Eventually, Hirabayashi found his personal type. “Butoh is about as much away from mainstream modern dance as you can go,” he claimed. “Butoh is the only dance aesthetic that we have found out that acknowledges that to improve time and room in your viewers necessitates you to adjust time and house in on your own.”

Despite this inventive progress, Hirabayashi and Bourget struggled to develop their dance enterprise and professions for a lot of yrs. “When we started out Kokoro Dance, Barbara and I experienced 4 youngsters to increase and we had no funding,” he said. “Both of us had to get turns taking treatment of the kids while juggling several portion-time employment to maintain our dancing careers.”

Hirabayashi experiences encountering systemic racism in the Canadian federal government arts funding methods. “The Canada Council for the Arts centered its funding on peer assessment,” he mentioned. “They would mail assessors to our performances, who would then create assessments that formed the foundation for exactly where our get the job done merited funding. Even so, in 1986, there was not a solitary Canada Council-funded dance firm that did not have an English or French name.”

At the time, he claims, there were no other butoh providers and no genuine peers to evaluate Kokoro Dance’s work. “It took six yrs for us to get our very first Canada Council organization grant,” he mentioned, “and we only received that 1st grant when we requested that no creative director from any Canada Council-funded dance organization be authorized to evaluate us and to mail a person from any other doing artwork self-control in its place.”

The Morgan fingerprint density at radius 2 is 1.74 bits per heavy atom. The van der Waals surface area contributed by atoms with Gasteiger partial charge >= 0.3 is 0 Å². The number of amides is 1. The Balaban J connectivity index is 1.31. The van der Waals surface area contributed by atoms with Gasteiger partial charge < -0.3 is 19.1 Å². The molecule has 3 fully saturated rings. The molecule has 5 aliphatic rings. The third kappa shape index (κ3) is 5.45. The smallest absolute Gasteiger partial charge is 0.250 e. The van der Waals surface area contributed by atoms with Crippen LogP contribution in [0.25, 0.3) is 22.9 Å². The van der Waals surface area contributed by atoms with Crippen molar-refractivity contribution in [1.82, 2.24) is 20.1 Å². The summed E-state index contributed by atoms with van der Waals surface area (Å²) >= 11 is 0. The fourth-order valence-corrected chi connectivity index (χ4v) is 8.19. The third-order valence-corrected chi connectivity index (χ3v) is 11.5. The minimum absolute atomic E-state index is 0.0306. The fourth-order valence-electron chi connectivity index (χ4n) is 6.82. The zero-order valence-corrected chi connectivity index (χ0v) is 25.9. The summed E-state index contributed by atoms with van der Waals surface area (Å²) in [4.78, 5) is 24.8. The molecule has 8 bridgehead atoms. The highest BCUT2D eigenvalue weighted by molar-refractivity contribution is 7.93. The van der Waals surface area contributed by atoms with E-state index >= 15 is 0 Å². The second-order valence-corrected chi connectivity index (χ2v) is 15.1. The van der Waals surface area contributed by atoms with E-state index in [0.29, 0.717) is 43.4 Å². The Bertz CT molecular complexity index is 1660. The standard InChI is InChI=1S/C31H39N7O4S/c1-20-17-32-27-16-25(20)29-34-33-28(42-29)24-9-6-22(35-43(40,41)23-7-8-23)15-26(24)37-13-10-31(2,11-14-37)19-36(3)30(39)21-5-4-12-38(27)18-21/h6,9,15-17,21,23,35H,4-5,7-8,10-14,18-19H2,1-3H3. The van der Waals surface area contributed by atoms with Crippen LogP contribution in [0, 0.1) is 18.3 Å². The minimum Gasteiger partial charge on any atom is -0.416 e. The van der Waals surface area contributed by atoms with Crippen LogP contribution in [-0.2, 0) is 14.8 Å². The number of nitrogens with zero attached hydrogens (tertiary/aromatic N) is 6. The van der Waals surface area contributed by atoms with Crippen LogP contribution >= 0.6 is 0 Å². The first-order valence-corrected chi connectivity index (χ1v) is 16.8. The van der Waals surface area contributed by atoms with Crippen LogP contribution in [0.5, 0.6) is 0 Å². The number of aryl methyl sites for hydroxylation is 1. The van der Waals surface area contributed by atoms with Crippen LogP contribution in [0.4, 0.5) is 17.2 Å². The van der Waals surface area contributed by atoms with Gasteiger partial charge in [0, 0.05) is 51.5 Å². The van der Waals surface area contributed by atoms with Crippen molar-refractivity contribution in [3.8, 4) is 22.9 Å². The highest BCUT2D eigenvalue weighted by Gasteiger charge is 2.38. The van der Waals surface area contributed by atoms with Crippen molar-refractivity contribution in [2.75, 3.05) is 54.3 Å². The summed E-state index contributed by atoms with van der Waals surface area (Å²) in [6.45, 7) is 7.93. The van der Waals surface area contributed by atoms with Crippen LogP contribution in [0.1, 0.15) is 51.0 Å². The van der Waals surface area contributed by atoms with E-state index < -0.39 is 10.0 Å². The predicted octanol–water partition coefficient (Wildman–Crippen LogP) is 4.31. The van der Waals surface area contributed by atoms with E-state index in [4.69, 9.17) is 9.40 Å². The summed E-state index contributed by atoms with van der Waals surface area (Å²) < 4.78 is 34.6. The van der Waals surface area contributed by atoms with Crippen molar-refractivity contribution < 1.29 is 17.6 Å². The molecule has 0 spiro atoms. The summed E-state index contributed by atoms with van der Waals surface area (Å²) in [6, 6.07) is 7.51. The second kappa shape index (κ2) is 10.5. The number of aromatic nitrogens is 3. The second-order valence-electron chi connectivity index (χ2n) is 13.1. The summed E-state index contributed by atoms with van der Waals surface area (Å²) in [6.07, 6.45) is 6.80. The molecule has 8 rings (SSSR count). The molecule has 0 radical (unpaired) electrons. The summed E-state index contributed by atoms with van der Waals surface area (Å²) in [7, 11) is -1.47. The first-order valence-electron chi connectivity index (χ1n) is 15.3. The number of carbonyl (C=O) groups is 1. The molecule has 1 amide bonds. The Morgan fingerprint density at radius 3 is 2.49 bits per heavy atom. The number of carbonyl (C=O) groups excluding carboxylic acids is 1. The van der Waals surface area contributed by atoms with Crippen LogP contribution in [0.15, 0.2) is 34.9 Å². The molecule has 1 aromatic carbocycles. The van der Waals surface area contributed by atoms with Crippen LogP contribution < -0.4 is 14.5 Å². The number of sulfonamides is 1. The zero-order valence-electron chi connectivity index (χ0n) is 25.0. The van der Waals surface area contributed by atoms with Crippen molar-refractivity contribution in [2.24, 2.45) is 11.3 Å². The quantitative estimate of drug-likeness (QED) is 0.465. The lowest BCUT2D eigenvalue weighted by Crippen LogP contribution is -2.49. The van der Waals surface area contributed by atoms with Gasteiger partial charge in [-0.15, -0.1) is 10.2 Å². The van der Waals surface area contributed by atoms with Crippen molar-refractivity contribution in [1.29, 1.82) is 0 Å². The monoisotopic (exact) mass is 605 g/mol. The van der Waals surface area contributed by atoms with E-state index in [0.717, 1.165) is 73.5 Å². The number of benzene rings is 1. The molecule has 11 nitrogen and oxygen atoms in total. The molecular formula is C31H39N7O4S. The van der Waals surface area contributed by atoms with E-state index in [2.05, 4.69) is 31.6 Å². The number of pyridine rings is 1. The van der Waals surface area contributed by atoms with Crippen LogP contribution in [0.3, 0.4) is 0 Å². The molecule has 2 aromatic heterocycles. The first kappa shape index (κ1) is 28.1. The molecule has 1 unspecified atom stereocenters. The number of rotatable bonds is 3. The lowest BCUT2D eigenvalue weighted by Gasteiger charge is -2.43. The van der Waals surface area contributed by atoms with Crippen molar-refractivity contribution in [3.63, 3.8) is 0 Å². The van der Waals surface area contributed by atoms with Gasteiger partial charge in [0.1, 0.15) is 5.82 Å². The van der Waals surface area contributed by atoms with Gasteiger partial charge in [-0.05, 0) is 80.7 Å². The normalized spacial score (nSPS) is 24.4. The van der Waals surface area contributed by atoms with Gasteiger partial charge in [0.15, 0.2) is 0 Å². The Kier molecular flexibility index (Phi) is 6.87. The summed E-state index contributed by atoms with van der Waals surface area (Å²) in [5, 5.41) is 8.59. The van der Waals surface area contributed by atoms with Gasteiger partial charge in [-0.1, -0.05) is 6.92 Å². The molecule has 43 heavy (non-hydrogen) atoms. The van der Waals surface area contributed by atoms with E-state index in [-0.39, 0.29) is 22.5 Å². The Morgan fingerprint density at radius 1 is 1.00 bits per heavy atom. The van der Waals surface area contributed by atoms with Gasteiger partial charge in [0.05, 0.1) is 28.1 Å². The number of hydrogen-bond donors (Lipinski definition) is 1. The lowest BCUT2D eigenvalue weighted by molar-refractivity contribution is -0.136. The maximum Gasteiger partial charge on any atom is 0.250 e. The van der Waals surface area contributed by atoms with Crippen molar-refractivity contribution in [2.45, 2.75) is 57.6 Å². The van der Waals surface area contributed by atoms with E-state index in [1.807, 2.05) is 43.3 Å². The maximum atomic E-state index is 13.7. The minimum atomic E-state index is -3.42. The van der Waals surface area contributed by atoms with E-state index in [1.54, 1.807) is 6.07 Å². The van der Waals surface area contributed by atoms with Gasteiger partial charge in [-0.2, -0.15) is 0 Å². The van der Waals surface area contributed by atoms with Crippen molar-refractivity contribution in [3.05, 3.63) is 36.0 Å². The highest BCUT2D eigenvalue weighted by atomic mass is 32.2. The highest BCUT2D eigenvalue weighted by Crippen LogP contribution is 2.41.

Now, Hirabayashi is honored to be inducted into the DCD Corridor of Fame. “We understood, when we established Kokoro Dance, that there was an ecology of systems that we had to initiate if we had been to endure as butoh artists,” he reported. “If we were likely to have dancers operate with us, we had to get started teaching.”

He predicted many years back that Kokoro Dance would be a prolonged-time period challenge with out necessarily immediate final results. “If we ended up likely to give our dancers options to improve, we experienced to perform anytime there was an prospect and if there ended up no opportunities, we experienced to make our personal options,” he claimed. “If we had been heading to endure, we had to construct an viewers, so we done outdoors of the usual dance milieu.”

Kokoro Dance now boasts a additional various viewers than most other dance corporations. “We executed at the Vancouver Worldwide Children’s Festival, we did hundreds of faculty demonstrates, we performed at the Vancouver Intercontinental Jazz Pageant, the Vancouver Folk Tunes Pageant, and at the Less than the Volcano choice rock and political activist competition,” Hirabayashi listed. “When we recognized that there have been increasing numbers of BIPOC and LGBTQ+2S artists that were equity-deserving but marginalized within their respective small communities, we commenced the Vancouver International Dance Competition with a focus on showcasing these marginalized artists.”

Hirabayashi and Bourget have developed about 200 dance functions and approach to make, execute, and instruct into the future. “We will be major the 28th annual Wreck Seaside Butoh efficiency intensive in July and also accomplishing at the Powell Street Pageant on July 31,” he explained. “In September, we will be participating in the National Association of Japanese Canadians Gei: Artwork Symposium in Victoria, BC, from September 15 to 18, with over 100 other Japanese Canadian artists.”

And that’s not all: In March, 2023, Kokoro Dance will current the 23rd Vancouver International Dance Festival, together with performances by Hirabayashi and Bourget of their own function.